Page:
France to face 'austerity budget' for 2024

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France to face 'austerity budget' for 2024
France's finance minister Bruno Le Maire is preparing the 2024 budget. Photo by JULIEN DE ROSA / AFP

After three years of generous state aid during first the Covid pandemic and then the cost-of-living crisis, France will face an 'austerity budget' for 2024, the finance minister has announced.


Finance minister Bruno Le Maire on Friday told French media that he was preparing a budget that contained €16 billion of savings.

It marks an end to the era known as 'quoi qu'il en coûte' (whatever it costs) when the French government provided generous financial aid to businesses and households through the pandemic, and then brought in a series of measures including electricity and gas price freezes to protect households from the rise in the cost of living linked to Russia's invasion of Ukraine. 

Le Maire did not provide details of where the savings in his budget will come from, but the government has already ruled out tax hikes for households.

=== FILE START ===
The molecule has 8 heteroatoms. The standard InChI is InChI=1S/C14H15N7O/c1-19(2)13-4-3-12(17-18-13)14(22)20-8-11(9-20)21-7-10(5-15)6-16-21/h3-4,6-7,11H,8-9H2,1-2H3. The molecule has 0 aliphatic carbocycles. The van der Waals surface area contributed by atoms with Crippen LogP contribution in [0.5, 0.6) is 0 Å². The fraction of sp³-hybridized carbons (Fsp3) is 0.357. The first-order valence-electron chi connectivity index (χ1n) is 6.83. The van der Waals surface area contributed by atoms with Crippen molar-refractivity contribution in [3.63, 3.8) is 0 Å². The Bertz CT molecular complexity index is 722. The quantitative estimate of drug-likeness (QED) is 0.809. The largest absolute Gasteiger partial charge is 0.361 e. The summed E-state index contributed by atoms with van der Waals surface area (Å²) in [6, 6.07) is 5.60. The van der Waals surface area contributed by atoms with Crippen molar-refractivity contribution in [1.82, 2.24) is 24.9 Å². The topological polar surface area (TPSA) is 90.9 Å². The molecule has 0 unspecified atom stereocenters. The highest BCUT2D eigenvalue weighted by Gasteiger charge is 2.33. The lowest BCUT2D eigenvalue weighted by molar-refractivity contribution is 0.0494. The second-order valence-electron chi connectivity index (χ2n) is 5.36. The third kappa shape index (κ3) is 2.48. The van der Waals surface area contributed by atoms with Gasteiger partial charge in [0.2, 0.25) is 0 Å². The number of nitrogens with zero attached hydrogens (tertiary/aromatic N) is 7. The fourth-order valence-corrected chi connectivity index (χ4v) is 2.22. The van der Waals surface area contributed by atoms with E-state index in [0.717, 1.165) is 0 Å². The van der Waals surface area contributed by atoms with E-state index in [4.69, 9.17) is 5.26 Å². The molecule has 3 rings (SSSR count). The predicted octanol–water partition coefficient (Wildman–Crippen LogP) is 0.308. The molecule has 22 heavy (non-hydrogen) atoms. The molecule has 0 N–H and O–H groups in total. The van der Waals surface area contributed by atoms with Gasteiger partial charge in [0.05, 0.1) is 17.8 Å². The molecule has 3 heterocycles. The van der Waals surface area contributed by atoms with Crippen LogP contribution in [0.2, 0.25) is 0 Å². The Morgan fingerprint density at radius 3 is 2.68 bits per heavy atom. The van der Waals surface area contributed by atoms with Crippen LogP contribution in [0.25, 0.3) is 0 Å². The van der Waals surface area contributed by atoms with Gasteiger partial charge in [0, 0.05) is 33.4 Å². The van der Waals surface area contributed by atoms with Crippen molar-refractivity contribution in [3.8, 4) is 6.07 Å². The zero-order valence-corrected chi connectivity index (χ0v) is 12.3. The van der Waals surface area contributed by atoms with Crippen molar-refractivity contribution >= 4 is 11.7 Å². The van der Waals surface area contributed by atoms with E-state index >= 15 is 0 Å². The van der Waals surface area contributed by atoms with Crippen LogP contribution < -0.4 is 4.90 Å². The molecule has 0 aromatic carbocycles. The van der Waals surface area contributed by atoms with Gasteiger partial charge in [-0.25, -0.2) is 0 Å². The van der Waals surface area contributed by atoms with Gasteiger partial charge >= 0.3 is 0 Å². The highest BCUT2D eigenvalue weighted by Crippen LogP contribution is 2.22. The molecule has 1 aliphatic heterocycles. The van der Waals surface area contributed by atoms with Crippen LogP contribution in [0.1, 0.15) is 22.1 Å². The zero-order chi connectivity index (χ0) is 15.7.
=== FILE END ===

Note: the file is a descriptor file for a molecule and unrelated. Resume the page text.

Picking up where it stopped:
It is likely that at least some will come from the reform of unemployment benefits which has been gradually phased in over the past three years, and the scrapping of certain financial aid programmes still in place for businesses.

The latest budget forecasts predict that the French economy will continue to grow next year, but forecasts have been downgraded from a 1.6 percent growth to 1.4 percent. The French government is under pressure to balance the books and rein in national debt after the country narrowly escaped having its credit rating downgraded by S&P Global over the summer. 

Le Maire will present his 2024 budget to parliament on September 27th - although the Macron government does not have an overall majority in parliament, the constitutional tool known as Article 49.3 can be used an unlimited number of times to push through financial bills such as the budget without a vote.  



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